China Abandons Zero-COVID Policy after Nationwide Protests

by Payton Seppala ‘23

Recent protests in China over strict Covid-19 policies have garnered a response from the Chinese government, who have pulled back restrictions and opened up more of the country. The public can now quarantine in their homes rather than state facilities, don’t need to show tests everywhere they go, and lockdowns will be targeted in more specific locations rather than whole towns and cities. While many Chinese citizens are happy with loosened restrictions, some are worried that the sudden spread of Covid-19 will inundate the Chinese health system.

Public disfavor with China’s prolonged Covid-19 lockdowns and testing turned to protest on November 25 after a deadly fire killing 10 people broke out in an apartment building in Urumqi. Videos taken suggest that lockdown measures delayed the fire department from reaching the victims in time to save them, prompting outrage amongst the people. Large crowds of demonstrators gathered in 17 cities across China, including Beijing, its capital, demanding that the government end its “Zero-Covid” policy. 

China’s Zero-Covid policy has lasted for nearly three years now, and imposes strict requirements for the public to follow, such as requiring frequent testing in order to enter public areas and for anyone even suspected of having been in close contact with someone infected to quarantine. A person’s test results are logged onto government databases and to an app where they are given a profile they must keep “normal” in order to access public transit and venues. Positive tests, contact with infected people, or visits to unsafe places can cause a person’s profile to become “abnormal,” which can sometimes lead to quarantine.

Within a week after the demonstrations however, restrictions were abruptly lifted. The travel tracking feature on the health app has been dismantled, and showing one’s testing status is no longer required in every city. Citizens are now allowed to quarantine themselves in their own homes instead of in state-monitored facilities. Testing booths and lockdown barriers are being removed across the country as the government takes a complete 180 degree turn in policy. The suddenness of the de-restrictions have many worried about the impending wave of Covid-19. Already many more people are getting infected, and hospitals never had a chance to stock up on necessary supplies like ventilators and medicines before restrictions were lifted. While 90% of the population has been vaccinated, according to CNBC only 65% of the elderly population has been vaccinated and even less have received a booster. Many of China’s vaccinations have also been deemed less effective than those produced outside the country (China has not approved the use of foreign vaccines). Because of these factors, one Time news article reports that roughly one million people could die from Covid-19 in China next year. What’s even more surprising is that before the protests, policymakers had been doubling down on Zero-Covid, optimizing lockdown measures and increasing testing. This being the case, it seems more than likely that the public demonstrations worked to influence the change in policy.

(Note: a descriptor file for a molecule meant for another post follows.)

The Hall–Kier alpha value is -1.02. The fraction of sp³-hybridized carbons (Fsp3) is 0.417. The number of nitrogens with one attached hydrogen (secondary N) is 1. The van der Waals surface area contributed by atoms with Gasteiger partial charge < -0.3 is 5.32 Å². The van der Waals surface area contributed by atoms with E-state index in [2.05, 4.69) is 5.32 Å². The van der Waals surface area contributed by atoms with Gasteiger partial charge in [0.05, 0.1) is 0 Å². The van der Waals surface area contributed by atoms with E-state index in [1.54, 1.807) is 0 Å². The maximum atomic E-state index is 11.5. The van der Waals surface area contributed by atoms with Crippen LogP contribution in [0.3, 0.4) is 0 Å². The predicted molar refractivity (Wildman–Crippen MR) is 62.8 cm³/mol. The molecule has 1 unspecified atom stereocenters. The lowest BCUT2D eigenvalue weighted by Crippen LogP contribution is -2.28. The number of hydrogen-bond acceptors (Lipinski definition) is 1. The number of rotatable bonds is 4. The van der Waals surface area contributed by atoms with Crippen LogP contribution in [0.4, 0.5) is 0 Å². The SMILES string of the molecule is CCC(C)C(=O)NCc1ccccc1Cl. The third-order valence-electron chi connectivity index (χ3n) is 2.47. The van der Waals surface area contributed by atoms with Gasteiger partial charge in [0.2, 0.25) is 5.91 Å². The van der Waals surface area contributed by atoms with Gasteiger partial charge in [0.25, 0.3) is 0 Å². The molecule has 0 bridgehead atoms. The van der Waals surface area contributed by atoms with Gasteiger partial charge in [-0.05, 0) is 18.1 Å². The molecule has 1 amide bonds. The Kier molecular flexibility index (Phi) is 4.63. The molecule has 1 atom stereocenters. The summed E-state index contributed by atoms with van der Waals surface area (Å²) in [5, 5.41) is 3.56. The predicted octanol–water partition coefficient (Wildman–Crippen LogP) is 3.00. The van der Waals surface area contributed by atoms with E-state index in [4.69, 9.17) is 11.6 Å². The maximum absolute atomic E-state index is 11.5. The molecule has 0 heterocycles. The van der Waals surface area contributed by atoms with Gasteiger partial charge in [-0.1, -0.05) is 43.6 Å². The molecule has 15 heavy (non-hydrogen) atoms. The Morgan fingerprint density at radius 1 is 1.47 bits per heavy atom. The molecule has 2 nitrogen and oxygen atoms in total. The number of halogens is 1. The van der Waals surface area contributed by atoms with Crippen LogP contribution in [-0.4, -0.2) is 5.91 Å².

Protests against the government at a national level are rare in China, and haven’t been as large as these since the famous Tiananmen Square protests in 1989. Although the rallies have attracted thousands of people, the Chinese government continues to act like it never happened, censoring all news of the events, and making no public announcement in recognition of the demonstrations. While in many cases the protesters remained non-violent and dispersed peacefully, authorities have intervened in some cases, flooding protest areas, sparking violent clashes between civilians and police, and detaining protesters. China’s communist party has been building up its control over the public with high-tech surveillance systems, strong state censorship, and regular crackdowns on dissent, so they may view the large protests against government policy as a loosening of their grip on the population.

While initially and predominantly in response to Covid-19 restrictions, some protesters turned their attention to other issues such as state censorship and President Xi Jinping’s growing authoritative control over the Communist Party and China. Some people held up white blank pieces of paper, as a symbolic protest against their limited free speech – referred to by some as the “white paper revolution.” Other’s called out for Xi Jinping to step down from office, a risky action in China today that resulted in multiple arrests and police intervention.

While no changes have been made in response to some protesters’ call for political changes and freedoms, the Chinese government’s quick revisions to their Zero-Covid policies after nation-wide demonstrations show a potential shift in the Chinese Communist Party’s control over the population, and prove the true power of the people.